Ozy Media founder Carlos Watson arrested for fraud

Carlos Watson, the founder of struggling digital startup Ozy Media, was arrested Thursday on federal fraud charges in what prosecutors say was a scheme to prop up the financially troubled company.

Federal agents arrested Watson at a Manhattan hotel after two of the company’s top executives pleaded guilty this month to fraud charges, including Samir Rao, then Ozy’s chief operating officer, who allegedly posed as a YouTube executive during a presentation to Goldman Sachs, a potential investor. .

Ozy, which was founded in 2013, had vaunted “to be one step ahead” and “never [telling] a story that another national or international publication has already covered.” But the company hemorrhaged millions of dollars before closing amid revelations of possibly misleading business practices.

The indictment unsealed Thursday in U.S. District Court in Brooklyn charges Watson with conspiracy to commit securities fraud and wire fraud, as well as impersonation for his role in impersonating identities of several media executives.

Ozy billed itself as a progressive digital platform, but it imploded under insurmountable debt, forcing it to rely on high-interest loans and woo investors more aggressively. It had also come under scrutiny for its audience size, with Watson claiming in 2021 that it had 25 million subscribers to its newsletters – more than The New York Times.

In a parallel civil case, the Securities and Exchange Commission also accused Watson and the company with fraudulent investors of approximately $50 million “through repeated misrepresentations regarding the company’s basic financial condition, business relationships and fundraising efforts.”

For example, Watson and others “regularly and deliberately presented potential investors with false financial information that grossly inflated Ozy Media’s annual revenue by at least 100%,” the SEC said.

Guilty pleas

The SEC said Rao and Ozy’s former chief of staff, Suzee Han, “agreed to resolve the charges against them,” as they did separately with U.S. prosecutors.

Rao pleaded guilty in federal court this week, while Han did so last week. The guilty pleas and arrest were first reported by The Wall Street Journal.

“I am deeply disappointed by the events of today,” Watson’s attorney Lanny Breuer said after the arrest. “We were engaged, I thought, in a good faith and constructive dialogue with the government. And given the government’s claims to promote such dialogue generally, I simply do not understand the dramatic decision to arrest Carlos this morning. .”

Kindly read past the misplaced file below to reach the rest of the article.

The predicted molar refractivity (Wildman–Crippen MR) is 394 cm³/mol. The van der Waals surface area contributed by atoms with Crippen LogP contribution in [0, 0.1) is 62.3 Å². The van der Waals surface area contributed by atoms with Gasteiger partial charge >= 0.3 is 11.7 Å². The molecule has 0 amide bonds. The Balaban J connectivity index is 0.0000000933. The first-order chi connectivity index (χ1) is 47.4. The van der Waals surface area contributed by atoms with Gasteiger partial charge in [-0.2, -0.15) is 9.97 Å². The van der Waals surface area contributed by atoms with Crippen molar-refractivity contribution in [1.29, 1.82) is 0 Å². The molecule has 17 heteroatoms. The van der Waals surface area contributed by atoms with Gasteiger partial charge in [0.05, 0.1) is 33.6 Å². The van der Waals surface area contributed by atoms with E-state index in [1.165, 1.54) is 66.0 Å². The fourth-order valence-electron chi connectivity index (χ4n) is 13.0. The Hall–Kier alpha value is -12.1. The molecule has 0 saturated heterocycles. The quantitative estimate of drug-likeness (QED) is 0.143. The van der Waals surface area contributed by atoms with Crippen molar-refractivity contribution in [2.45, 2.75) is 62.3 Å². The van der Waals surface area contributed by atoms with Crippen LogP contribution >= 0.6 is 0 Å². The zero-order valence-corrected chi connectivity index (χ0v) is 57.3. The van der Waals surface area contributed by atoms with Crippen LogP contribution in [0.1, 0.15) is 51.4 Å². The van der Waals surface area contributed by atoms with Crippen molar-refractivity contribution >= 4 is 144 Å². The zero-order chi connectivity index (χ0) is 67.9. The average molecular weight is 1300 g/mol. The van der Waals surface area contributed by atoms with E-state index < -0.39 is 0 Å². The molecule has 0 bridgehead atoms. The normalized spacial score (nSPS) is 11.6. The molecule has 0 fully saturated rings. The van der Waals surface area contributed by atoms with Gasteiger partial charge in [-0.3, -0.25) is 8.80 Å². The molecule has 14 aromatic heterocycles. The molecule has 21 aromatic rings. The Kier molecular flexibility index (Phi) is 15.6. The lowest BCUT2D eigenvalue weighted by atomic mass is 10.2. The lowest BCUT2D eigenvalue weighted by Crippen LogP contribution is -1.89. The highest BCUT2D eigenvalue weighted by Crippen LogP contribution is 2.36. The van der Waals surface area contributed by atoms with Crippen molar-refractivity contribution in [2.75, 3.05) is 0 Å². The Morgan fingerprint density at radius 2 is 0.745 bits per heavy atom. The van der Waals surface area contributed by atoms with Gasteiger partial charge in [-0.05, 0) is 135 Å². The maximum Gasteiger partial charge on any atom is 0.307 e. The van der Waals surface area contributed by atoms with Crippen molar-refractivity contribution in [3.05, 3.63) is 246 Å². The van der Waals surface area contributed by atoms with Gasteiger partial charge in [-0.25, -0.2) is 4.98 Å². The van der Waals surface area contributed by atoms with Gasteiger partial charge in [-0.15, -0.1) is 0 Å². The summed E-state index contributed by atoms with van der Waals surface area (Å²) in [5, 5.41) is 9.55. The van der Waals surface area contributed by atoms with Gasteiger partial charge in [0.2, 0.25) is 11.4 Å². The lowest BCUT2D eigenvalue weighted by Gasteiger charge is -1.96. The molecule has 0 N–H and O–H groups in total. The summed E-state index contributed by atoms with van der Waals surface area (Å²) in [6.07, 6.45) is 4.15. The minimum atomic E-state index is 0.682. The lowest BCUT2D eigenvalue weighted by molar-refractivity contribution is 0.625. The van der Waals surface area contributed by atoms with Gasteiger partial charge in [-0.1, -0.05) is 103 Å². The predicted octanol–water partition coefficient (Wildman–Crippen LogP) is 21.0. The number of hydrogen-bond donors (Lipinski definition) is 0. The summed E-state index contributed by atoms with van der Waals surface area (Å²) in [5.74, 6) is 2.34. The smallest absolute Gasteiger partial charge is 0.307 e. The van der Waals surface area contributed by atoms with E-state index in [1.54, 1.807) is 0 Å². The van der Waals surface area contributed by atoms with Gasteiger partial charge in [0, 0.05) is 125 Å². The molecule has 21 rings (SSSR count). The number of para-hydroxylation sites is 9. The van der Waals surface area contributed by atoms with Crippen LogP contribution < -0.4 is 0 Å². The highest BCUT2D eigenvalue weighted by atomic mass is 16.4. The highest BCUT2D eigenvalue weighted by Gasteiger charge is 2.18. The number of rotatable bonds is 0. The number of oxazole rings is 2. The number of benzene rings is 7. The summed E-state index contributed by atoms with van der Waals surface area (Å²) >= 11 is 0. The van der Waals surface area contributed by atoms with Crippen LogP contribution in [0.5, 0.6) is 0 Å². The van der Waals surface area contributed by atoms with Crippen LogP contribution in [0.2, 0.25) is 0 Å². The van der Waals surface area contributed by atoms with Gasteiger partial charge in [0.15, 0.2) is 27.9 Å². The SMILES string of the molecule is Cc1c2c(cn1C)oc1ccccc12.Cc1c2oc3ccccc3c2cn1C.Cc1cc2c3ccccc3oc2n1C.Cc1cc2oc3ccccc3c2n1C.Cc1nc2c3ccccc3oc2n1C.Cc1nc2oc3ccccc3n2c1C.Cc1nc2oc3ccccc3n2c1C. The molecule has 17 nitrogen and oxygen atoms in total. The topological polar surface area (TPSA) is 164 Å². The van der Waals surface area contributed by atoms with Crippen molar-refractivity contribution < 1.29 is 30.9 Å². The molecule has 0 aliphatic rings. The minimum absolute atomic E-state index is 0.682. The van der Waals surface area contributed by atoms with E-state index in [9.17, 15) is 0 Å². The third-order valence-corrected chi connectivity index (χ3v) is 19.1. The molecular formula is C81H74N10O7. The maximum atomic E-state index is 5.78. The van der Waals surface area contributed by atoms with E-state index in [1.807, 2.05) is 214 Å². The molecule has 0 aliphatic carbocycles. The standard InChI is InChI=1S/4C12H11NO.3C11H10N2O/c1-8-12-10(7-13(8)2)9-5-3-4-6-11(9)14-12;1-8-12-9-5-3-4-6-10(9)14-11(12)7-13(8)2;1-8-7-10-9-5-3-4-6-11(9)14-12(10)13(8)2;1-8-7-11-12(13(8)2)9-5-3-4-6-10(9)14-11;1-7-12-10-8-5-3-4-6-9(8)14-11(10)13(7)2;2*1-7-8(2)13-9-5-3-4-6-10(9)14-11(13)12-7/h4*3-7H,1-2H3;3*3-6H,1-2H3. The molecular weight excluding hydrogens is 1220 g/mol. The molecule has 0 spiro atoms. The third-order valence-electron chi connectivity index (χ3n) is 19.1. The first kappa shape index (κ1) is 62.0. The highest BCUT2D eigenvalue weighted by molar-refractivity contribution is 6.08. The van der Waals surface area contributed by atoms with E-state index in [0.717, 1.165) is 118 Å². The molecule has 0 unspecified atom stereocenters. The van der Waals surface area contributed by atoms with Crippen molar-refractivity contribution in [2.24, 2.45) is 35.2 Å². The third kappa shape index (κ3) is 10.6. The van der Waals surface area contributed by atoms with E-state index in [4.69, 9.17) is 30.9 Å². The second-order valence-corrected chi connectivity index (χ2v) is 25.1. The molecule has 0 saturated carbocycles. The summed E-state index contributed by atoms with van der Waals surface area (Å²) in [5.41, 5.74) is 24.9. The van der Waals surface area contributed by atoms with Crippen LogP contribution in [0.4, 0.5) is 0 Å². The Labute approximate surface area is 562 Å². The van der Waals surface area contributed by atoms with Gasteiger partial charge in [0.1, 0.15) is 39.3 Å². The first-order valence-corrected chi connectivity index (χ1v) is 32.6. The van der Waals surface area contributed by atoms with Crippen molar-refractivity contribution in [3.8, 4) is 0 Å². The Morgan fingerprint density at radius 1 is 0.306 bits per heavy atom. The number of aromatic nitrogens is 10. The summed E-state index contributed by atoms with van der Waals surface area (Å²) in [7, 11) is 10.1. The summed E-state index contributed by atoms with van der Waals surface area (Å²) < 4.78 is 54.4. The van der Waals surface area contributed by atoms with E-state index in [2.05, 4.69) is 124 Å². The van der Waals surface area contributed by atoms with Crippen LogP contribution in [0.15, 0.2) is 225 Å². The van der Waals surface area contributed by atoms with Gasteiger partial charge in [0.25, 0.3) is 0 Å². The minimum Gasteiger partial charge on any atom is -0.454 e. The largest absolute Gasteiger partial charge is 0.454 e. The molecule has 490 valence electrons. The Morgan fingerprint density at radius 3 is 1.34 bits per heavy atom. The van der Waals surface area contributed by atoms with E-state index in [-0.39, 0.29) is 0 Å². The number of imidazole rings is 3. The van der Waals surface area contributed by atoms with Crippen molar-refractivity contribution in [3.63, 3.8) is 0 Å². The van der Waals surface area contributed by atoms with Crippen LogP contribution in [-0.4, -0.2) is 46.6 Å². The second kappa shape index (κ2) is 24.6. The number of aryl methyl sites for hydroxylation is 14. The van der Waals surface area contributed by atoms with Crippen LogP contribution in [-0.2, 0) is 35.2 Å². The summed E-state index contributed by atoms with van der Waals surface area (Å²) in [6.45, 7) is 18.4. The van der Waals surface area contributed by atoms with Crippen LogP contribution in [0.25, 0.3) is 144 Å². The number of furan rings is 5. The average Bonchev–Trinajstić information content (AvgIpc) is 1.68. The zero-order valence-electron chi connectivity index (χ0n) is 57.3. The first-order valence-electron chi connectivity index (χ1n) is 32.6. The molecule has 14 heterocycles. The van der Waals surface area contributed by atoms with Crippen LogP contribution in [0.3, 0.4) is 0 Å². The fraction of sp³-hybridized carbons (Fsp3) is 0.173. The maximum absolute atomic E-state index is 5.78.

Pretend to be a bank executive

The company’s scrutiny deepened after the New York Times reported in October 2021 that an Ozy official posed as a YouTube executive in a failed attempt to get Goldman Sachs to inject money in the troubled business.

Shortly after, Ozy said so was closing.

“As alleged, Carlos Watson is a con artist whose business strategy was based on outright deception and fraud,” said Breon Peace, the Brooklyn-based U.S. Attorney for the Eastern District of New York. “He ran Ozy like a criminal organization rather than a reputable media company.”

Michael J. Driscoll, deputy director in charge of the FBI’s New York field office, said Watson “repeatedly attempted to entice investors and lenders through a series of deliberate deceptions and fabrications.”

Maximum penalty

Authorities say Watson and his business partners, between 2018 and 2021, attempted to defraud investors and lenders of “tens of millions of dollars through fraudulent misrepresentations and omissions” about the company’s debts and other key financial information.

On several occasions, the U.S. attorney’s office said, Watson and his colleagues pretended to be other media executives to cover up prior false statements.

If convicted, Watson faces at least two years in prison, with a maximum of 37 years, the US attorney’s office said.

The SEC’s civil complaint, also filed in U.S. District Court in Brooklyn, accuses Watson and the company of violating anti-fraud provisions of federal securities laws.

“We allege that over several years, the defendants collected approximately $50 million from victimized investors based on fraudulent documents and repeated misrepresentations, including, in at least one instance, by impersonating for a potential business partner in a meeting with an investment bank,” said SEC Chief Enforcement Officer Gurbir Grewal.

The agency, whose regulatory responsibilities include investor protection, accused Ozy officials of “routinely and deliberately” presenting to potential investors questionable financial information, including falsely claiming that the company’s earnings were at least double what they actually were.

In addition, the SEC said, Watson and Rao also sought investments by allegedly telling potential investors that they were getting money from top companies and investors.

In one case, according to the SEC and federal prosecutors, Watson and Rao staged a ruse that resulted in Rao impersonating a YouTube executive to convince a potential investor that Ozy was receiving licensing revenue from the streaming giant. online videos.

When the would-be investor found out about the alleged scheme, Watson claimed Rao was suffering from a “mental health crisis,” the SEC said.

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